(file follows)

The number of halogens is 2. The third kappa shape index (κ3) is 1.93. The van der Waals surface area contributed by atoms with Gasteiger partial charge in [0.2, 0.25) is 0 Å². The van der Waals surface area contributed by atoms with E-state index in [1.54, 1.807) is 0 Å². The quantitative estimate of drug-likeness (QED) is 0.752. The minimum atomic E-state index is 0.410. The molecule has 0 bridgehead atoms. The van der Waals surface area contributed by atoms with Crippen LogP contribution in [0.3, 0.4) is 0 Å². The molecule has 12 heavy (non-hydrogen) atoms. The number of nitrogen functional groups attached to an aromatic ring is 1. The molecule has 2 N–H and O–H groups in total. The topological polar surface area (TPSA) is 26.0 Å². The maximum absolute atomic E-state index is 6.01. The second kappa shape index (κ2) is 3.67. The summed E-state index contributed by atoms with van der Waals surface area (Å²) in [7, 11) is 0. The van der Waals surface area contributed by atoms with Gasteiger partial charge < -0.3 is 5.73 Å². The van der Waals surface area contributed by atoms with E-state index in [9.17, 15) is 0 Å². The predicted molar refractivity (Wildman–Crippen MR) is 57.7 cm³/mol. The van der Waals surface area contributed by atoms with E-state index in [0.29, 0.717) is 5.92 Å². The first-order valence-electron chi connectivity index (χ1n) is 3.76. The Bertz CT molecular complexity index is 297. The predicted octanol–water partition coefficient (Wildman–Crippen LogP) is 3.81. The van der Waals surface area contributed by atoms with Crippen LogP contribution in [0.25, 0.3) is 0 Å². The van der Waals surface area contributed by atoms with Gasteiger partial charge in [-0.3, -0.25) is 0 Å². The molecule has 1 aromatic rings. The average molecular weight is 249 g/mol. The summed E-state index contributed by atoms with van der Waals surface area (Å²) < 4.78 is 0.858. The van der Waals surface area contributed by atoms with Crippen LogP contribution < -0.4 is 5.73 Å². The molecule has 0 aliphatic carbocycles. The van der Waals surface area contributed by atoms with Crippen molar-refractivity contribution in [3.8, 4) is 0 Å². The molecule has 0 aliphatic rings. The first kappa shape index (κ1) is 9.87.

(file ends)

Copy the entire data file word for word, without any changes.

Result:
The number of halogens is 2. The third kappa shape index (κ3) is 1.93. The van der Waals surface area contributed by atoms with Gasteiger partial charge in [0.2, 0.25) is 0 Å². The van der Waals surface area contributed by atoms with E-state index in [1.54, 1.807) is 0 Å². The quantitative estimate of drug-likeness (QED) is 0.752. The minimum atomic E-state index is 0.410. The molecule has 0 bridgehead atoms. The van der Waals surface area contributed by atoms with Crippen LogP contribution in [0.3, 0.4) is 0 Å². The molecule has 12 heavy (non-hydrogen) atoms. The number of nitrogen functional groups attached to an aromatic ring is 1. The molecule has 2 N–H and O–H groups in total. The topological polar surface area (TPSA) is 26.0 Å². The maximum absolute atomic E-state index is 6.01. The second kappa shape index (κ2) is 3.67. The summed E-state index contributed by atoms with van der Waals surface area (Å²) in [7, 11) is 0. The van der Waals surface area contributed by atoms with Gasteiger partial charge < -0.3 is 5.73 Å². The van der Waals surface area contributed by atoms with E-state index in [9.17, 15) is 0 Å². The predicted molar refractivity (Wildman–Crippen MR) is 57.7 cm³/mol. The van der Waals surface area contributed by atoms with E-state index in [0.29, 0.717) is 5.92 Å². The first-order valence-electron chi connectivity index (χ1n) is 3.76. The Bertz CT molecular complexity index is 297. The predicted octanol–water partition coefficient (Wildman–Crippen LogP) is 3.81. The van der Waals surface area contributed by atoms with Crippen LogP contribution in [0.25, 0.3) is 0 Å². The van der Waals surface area contributed by atoms with Gasteiger partial charge in [-0.3, -0.25) is 0 Å². The molecule has 1 aromatic rings. The average molecular weight is 249 g/mol. The summed E-state index contributed by atoms with van der Waals surface area (Å²) < 4.78 is 0.858. The van der Waals surface area contributed by atoms with Crippen LogP contribution < -0.4 is 5.73 Å². The molecule has 0 aliphatic carbocycles. The van der Waals surface area contributed by atoms with Crippen molar-refractivity contribution in [3.8, 4) is 0 Å². The molecule has 0 aliphatic rings. The first kappa shape index (κ1) is 9.87.